Po-ta-toe, Pa-tah-toe, To-may-toe, To-mah-toe . . .
Favorite moments in SAT history, aka why some people say SATs and others say SAT.
Let’s dial back to the dark ages of the SAT. The year is 1926. And it turns out – your (Great) Grandparents really did walk uphill both ways . . . at least when it came to the SAT.
Imagine this, the scored portion of first SAT contains 313 questions to be completed in 97 minutes and “Is designed primarily to assess aptitude for learning rather than mastery of subjects already learned.” The test was scaled so that 500 was the middle score for the group of test takers. 8000 students sit for the exam, 40% of whom are women. Scores are not comparable year to year due to scaling. So a student who scores a perfect 800 in 1926 is not directly comparable to a student who scores a perfect 800 in 1927 – it depends on the cohort taking the test. You might be the best of the best or the best of the worst.
1941 The reference curve for verbal was created to make a 720 this year comparable to a 720 any other year. Math had been dropped so . . .
1942 Math is reinstated and the reference curve is created. These curves will persist until 1995.
1968 The University of California requires the SAT for admission, an effective way to reduce the number of eligible Baby Boomer candidates.
1975 More women than men take the SAT. Still holding strong through 2013.
1990 Ten students out of 1.2 million test takers 1:120,000 earn perfect scores of 1600 on the SAT.
1994 Twenty-five out of 1.25 million, 1:50,000, but once they recenter in April, “137 perfect scores out of about 200,000 test takers,” 1:1,400.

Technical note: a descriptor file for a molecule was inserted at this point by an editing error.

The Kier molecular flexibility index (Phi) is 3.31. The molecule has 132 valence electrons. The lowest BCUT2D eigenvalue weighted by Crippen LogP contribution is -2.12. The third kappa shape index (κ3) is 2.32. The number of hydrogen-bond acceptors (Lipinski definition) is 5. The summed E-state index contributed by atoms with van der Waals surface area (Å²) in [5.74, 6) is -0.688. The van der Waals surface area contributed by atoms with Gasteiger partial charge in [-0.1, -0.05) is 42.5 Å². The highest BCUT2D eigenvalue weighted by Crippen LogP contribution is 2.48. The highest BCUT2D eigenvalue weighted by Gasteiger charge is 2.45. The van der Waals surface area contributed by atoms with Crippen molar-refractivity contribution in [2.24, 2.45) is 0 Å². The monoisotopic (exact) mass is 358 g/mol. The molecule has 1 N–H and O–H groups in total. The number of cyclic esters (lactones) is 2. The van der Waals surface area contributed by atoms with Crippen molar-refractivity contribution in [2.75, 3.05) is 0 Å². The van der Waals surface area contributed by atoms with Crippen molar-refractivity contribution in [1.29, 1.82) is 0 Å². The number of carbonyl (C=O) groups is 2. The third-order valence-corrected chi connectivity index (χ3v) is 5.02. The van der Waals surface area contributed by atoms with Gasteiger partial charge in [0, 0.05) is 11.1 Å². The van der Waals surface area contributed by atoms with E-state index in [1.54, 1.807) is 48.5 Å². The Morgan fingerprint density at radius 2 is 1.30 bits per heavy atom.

2001 University of California suggests dropping the SAT I as a consideration in UC admissions.
2005 New scale increases the perfect score from 1600 to 2400, and 107 students earn a perfect score, 1:2800. SAT Writing section becomes the single most coachable standardized test item.
2007 ACT becomes a valid test at every 4-year college or university.
2014 The College Board announces that it will move the SAT perfect score back to 1600. The test to be administered in 2016 will at least in part reflect what high school students learn in the classroom.
“It is time for an admissions assessment that makes it clear that the road to success is not last-minute tricks or cramming but the challenging learning students do every day,” – David Coleman, President of College Board
So why do you say SATs and I say SAT?
In the heat of the scoring shenanigans, the SAT attempted to re-brand. A few times. Like New Coke in the 80s. Similar results.
March 1994 the SAT became the SATs with SAT I and SAT II and the S. A. and T now mean “Scholastic Assessment Tests” rather than Scholastic Aptitude Test (since 1926). In 2004 the I and II are dropped in favor of SAT Reasoning and SAT Subject Tests. The SAT Reasoning is now appropriately called the SAT. So if you’re calling it the SATs, you were in high school between 1994 and 2004. That’s useful for bar trivia and Jeopardy.
Big thanks to Erik Jacobsen for pulling together the rich history of the SAT and ACT. For even more information, visit his full timeline here: http://www.erikthered.com/tutor/sat-act-history.html